One of my favourite things to do when on a bush trip is to get off the beaten track and go exploring for that point of difference. I was travelling the Sandover Highway when I found a small stand of paper barks collected in one area, which obviously holds enough water from time to time to keep the paperbarks alive. Given the small size of them it was clearly a struggle to stay alive. I decided to drive around the exterior of the stand of maleleucas to see if anything presented itself. Out the back I found an area that had obviously been burnt with a hot fire early in the year because only small tuffs of grass and termite mounds appeared in the moonscape type scene.
As I was driving through a few trees started to appear which gave a point of focus in a harsh landscape. The thing was there was nothing of real note that would make me stop, until the sun poked out from behind a cloud. It just coincided with this white tree coming up in front of me and it literally glowed. The sun was so intense it seemed to make this tree just stand out alone. Cameras and tripods going everywhere, I jumped out of the car and ran closer. Glancing at the sun I only had minutes before it disappeared again so it became a race against time. It is times like this I don't think about the shot, but just go with what my eye sees and act on instinct.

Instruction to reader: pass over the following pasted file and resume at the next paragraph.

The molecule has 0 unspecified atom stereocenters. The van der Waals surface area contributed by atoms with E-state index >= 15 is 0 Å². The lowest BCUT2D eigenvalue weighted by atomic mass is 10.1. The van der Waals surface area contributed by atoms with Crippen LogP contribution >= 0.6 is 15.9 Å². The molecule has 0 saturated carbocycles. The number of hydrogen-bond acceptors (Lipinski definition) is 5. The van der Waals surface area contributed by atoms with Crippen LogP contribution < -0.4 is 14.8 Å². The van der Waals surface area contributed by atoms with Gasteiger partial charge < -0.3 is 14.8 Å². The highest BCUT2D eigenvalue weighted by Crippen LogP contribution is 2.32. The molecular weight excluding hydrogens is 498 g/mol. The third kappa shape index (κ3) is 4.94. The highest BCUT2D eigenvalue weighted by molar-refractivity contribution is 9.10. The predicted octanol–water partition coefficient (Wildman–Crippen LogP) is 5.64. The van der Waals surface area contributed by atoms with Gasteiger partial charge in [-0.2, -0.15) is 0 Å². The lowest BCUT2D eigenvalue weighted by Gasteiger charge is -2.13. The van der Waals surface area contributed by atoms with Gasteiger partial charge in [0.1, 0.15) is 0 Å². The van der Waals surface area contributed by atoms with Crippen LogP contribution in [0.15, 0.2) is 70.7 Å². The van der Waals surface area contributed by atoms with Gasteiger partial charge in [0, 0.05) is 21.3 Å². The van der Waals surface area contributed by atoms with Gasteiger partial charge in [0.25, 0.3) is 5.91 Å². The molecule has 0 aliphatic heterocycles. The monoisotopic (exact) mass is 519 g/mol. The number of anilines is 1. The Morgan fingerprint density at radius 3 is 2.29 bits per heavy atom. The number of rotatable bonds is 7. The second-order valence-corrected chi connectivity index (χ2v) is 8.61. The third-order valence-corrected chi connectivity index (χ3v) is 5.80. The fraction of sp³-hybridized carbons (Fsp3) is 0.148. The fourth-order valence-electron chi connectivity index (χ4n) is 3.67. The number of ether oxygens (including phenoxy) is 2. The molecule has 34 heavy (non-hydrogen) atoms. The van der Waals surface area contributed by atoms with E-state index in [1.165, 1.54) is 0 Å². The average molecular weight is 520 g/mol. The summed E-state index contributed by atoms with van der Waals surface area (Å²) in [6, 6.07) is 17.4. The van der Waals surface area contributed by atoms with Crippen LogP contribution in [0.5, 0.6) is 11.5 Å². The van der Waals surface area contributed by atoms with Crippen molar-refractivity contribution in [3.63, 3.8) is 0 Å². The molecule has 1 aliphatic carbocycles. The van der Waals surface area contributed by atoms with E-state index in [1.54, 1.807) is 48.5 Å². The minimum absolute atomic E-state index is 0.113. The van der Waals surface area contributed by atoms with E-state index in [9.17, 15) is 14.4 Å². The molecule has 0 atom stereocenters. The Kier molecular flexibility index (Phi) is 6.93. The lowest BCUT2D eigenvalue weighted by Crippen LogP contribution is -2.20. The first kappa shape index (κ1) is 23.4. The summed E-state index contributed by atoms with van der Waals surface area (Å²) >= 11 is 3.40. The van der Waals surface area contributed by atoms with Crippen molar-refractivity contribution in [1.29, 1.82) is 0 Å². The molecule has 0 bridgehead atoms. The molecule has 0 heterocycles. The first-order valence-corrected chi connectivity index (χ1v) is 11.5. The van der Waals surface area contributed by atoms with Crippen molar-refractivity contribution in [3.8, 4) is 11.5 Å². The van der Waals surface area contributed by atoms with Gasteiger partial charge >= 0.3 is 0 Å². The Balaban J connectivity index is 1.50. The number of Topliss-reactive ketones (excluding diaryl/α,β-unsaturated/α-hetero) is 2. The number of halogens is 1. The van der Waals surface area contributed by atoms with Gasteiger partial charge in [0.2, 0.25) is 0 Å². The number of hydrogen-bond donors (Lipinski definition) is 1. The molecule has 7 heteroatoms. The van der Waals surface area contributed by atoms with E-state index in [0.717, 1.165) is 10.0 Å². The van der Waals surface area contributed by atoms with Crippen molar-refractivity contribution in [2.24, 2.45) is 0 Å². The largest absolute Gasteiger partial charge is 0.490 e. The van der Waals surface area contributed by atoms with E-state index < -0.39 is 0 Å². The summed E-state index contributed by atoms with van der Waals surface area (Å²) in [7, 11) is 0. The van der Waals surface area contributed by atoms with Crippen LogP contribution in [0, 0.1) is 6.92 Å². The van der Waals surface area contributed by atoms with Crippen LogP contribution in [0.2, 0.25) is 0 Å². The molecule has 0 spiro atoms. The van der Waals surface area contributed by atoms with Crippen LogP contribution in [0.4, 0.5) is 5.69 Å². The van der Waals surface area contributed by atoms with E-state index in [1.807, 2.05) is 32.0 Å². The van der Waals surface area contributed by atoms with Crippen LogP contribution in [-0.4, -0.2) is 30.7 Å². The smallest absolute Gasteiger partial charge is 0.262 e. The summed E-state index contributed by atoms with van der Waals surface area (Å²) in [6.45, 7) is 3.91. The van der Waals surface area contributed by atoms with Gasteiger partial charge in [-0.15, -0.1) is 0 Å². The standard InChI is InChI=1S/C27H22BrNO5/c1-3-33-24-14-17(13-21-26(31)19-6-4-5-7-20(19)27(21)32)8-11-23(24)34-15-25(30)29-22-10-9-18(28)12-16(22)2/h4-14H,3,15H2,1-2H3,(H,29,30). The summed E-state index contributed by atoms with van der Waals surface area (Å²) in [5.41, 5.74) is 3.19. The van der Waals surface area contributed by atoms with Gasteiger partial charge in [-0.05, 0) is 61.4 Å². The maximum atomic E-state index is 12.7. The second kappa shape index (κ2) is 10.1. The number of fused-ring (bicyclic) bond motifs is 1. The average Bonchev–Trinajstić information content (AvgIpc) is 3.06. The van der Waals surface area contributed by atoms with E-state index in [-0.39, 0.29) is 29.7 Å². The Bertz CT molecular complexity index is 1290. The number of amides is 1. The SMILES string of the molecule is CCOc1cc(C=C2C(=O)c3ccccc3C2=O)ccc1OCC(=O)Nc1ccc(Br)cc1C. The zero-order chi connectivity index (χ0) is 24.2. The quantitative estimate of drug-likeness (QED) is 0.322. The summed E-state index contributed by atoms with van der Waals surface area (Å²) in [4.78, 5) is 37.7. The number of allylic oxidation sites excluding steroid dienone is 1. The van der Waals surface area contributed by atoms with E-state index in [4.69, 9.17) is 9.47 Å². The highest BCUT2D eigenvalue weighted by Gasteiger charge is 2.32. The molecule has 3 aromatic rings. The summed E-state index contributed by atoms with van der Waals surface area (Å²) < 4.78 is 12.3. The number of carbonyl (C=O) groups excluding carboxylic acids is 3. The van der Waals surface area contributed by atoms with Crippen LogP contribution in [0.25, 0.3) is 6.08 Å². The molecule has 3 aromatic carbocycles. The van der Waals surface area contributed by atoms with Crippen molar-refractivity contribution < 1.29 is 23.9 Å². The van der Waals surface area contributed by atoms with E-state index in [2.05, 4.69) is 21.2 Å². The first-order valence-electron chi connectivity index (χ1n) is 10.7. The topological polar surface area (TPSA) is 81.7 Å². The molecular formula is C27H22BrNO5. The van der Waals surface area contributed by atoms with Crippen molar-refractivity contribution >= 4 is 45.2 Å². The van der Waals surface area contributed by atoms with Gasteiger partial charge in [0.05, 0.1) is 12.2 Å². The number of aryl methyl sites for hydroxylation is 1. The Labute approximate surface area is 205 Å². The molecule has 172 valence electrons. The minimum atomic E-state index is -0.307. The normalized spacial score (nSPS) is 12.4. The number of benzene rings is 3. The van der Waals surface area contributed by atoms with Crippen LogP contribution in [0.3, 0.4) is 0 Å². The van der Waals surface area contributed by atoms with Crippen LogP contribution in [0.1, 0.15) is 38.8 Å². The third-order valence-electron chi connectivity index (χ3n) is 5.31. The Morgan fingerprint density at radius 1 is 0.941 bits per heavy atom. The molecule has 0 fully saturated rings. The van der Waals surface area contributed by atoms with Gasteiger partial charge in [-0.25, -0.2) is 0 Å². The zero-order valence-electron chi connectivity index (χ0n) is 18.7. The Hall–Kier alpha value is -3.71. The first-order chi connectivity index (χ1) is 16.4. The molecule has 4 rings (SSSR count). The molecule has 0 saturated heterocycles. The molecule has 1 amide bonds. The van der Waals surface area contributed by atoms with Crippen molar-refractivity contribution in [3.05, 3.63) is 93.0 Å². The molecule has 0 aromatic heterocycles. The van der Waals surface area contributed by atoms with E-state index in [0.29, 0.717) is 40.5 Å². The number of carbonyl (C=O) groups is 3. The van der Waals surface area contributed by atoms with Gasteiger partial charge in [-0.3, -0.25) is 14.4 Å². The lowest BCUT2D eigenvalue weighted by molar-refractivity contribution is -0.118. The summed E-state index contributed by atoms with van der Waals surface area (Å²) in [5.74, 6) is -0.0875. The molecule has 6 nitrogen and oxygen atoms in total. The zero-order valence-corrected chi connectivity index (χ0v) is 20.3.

Paul's Landscape Photography Tip
Trust your eyes. With digital photography it is a common thought that the only way to get a photo is to take thousands and hope for one. I believe in training your eye to analyse the scene and work out what you really want. When you do that you will get to the stage your first or second shot will be right. By doing this, when the pressure is on your self training will take over and you will still get the shot.